However, after two periods of negative economic shocks in 2020, in both late spring and through the holidays, the state of business in Colorado remains under duress.

  • There were 150,000 fewer jobs in Colorado in December 2020 relative to the start of the years, representing a 5.4% cut.[i] While the statewide reduction is significant, it masks the disproportionate impacts across industries, as the leisure and hospitality industry was down 90,900 jobs by end of 2020, whereas professional and business services was up 7,100 jobs.[ii]
  • State taxable sales were down $8.9B, or -1.35%, in 2020 relative to 2019.[iii] Small business suffered, especially. As of February 10th, small business revenue was down 29.5% from January 2020 levels.[iv]
  • Colorado’s unemployment rate increased by the 2nd-most among all states, from 2.5% to 8.5%. The Colorado state unemployment ranking went from near first (4th) to almost last (48th).[v]

To continue reading this story, please click (HERE):

Mar 12

Get ready, America, Democrats think tax hikes are the answer to everything: Grover Norquist

Every issue is an excuse to expand the size and scope of government and implement trillions in new taxes


 

If your only tool is a hammer, everything looks like a nail.

For Democrats today, the solution for every new issue is another tax increase. Name the “problem” and their “solution” is a higher tax on American families and businesses.

Every issue is an excuse to expand the size and scope of government and implement trillions in new taxes.

Even in the recent $1.9 trillion COVID “relief” spending spree legislation, Democrats put in a proviso that they believe will stop any tax reduction by Republican-led state governments for the next four years: If a state cuts taxes the Biden administration will threaten to sue to get their “bailout money” back.

To continue reading this story, please click (HERE):

Feb 07

Appeals Court Rules Kerr, et al, Have Standing In TABOR Lawsuit

Appeals Rules Standing OK_7.22.19 by North Suburban Republican Forum on Scribd

Feb 07

Court Wait Until After Ballot Initiative

Court_wait Until After Ballot Initiative_12.13.19 by North Suburban Republican Forum on Scribd

Feb 07

Court Order Vacates Appellate Panel Decision

Court Order Vacates Appellate Panel_10.14.20 by North Suburban Republican Forum on Scribd

Feb 06

Appeals Court Rules Standing OK

FILED
United States Court of Appeals
Tenth Circuit

PUBLISH
July 22, 2019

UNITED STATES COURT OF APPEALS
Elisabeth A. Shumaker

Clerk of Court
FOR THE TENTH CIRCUIT
_________________________________
ANDY KERR, Colorado State
Representative; NORMA V. ANDERSON;
JANE M. BARNES, member Jefferson
County Board of Education; ELAINE GANTZ BERMAN, member State Board of Education; ALEXANDER E. BRACKEN; WILLIAM K. BREGAR, member Pueblo District 70 Board of Education; BOB BRIGGS, Westminster No. 17-1192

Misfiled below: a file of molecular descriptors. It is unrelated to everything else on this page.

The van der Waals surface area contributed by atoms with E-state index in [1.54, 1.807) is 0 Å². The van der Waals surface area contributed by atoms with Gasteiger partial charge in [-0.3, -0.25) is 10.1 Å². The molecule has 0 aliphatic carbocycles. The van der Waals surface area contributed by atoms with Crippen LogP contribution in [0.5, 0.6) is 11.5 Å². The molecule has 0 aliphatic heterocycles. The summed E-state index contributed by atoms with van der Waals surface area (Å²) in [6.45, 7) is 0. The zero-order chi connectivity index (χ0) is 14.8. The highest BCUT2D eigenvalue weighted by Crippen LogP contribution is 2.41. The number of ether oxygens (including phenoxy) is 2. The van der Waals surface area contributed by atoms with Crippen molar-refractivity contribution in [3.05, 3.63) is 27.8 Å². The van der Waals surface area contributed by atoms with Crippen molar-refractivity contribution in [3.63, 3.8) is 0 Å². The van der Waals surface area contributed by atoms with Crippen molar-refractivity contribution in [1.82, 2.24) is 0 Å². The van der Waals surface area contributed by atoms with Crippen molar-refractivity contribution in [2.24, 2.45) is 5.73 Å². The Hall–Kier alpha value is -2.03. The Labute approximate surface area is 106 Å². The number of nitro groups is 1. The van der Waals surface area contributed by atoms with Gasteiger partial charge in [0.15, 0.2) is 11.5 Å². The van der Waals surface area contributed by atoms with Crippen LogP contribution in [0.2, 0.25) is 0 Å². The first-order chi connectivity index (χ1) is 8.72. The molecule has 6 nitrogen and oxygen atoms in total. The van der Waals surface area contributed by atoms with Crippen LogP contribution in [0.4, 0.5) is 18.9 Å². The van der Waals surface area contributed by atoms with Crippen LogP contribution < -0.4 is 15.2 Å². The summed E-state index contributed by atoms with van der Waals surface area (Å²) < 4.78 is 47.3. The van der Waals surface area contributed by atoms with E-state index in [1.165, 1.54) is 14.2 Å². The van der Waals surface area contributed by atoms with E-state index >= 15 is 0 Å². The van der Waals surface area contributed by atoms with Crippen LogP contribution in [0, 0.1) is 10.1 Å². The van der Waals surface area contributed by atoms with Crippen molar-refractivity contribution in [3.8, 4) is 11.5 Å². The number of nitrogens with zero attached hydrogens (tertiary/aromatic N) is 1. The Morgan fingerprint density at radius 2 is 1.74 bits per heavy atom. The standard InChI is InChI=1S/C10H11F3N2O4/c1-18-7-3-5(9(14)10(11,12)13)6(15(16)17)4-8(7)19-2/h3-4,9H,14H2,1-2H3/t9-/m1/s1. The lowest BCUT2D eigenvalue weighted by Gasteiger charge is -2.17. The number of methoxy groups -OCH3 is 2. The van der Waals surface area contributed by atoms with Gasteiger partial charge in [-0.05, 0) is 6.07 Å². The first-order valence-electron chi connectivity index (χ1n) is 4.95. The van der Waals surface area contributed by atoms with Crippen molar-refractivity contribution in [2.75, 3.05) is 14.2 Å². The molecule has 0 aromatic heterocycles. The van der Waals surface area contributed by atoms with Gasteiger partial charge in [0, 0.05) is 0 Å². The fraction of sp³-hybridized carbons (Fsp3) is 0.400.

City Councilman; BRUCE W.
BRODERINS, member Weld County
District 6 Board of Education; TRUDY B.
BROWN; JOHN C. BUECHNER, Ph.D.,
Lafayette City Councilman; STEPHEN A.
BURKHOLDER; RICHARD L. BYYNY,
M.D.; LOIS COURT, Colorado State
Representative; THERESA L. CRATER;
ROBIN CROSSAN, member Steamboat
Springs RE-2 Board of Education;
RICHARD E. FERDINANDSEN;
STEPHANIE GARCIA, member Pueblo
City Board of Education; KRISTI
HARGROVE; DICKEY LEE
HULLINGHORST, Colorado State
Representative; NANCY JACKSON,
Arapahoe County Commissioner; CLAIRE
LEVY, Colorado State Representative;
MARGARET MARKERT, Aurora City
Councilwoman, a/k/a Molly Markert; MEGAN J. MASTEN; MICHAEL MERRIFIELD; MARCELLA L.
MORRISON, a/k/a Marcy L. Morrison;
JOHN P. MORSE, Colorado State Senator;
PAT NOONAN; BEN PEARLMAN,
Boulder County Commissioner;
Continue reading

Feb 06

Court Wait Until After Ballot Initiative

Appellate Case: 17-1192 Document: 010110274622 Date Filed: 12/13/2019 Page: 1
FILED
United States Court of Appeals
UNITED STATES COURT OF APPEALS _________________________________ FOR THE TENTH CIRCUIT Elisabeth A. Shumaker December 13, 2019Tenth Circuit
ANDY KERR, Colorado State Clerk of Court
Representative, et al.,
Plaintiffs – Appellants,

v. No. 17-1192
(D.C. No. 1:11-CV-01350-RM-NYW)
JARED POLIS, Governor of Colorado in (D. Colo.) his official capacity,

Defendant – Appellee.

——————————

COLORADO ASSOCIATION OF
SCHOOL BOARDS AND COLORADO
ASSOCIATION OF SCHOOL
EXECUTIVES, et al.,

Amici Curiae.
_________________________________
ORDER
_________________________________
Before BRISCOE, SEYMOUR, and HOLMES, Circuit Judges.
_________________________________
This matter is before the Court on the appellee’s Petition for Rehearing En Banc of our decision in Kerr v. Polis, 930 F.3d 1190 (10th Cir. 2019). A response to the Petition is also on file.
Upon review of these pleadings we note that a ballot initiative has been filed with the Colorado Secretary of State that proposes a vote at the next general election to repeal

Appellate Case: 17-1192 Document: 010110274622 Date Filed: 12/13/2019 Page: 2
Section 20 of Article X of the Colorado Constitution, the Taxpayer’s Bill of Rights (TABOR). In June 2019, the Colorado Supreme Court held that the “initiative comprises a single subject within the meaning of the Colorado Constitution,” and returned the initiative to the Title Board to “set[] a title, ballot title, and submission clause.” In re Ballot Title #3, 2019 CO 57, ¶ 40. The initiative is currently pending review by the Colorado Supreme Court on a second appeal raising questions about the appropriate title for the initiative. Continue reading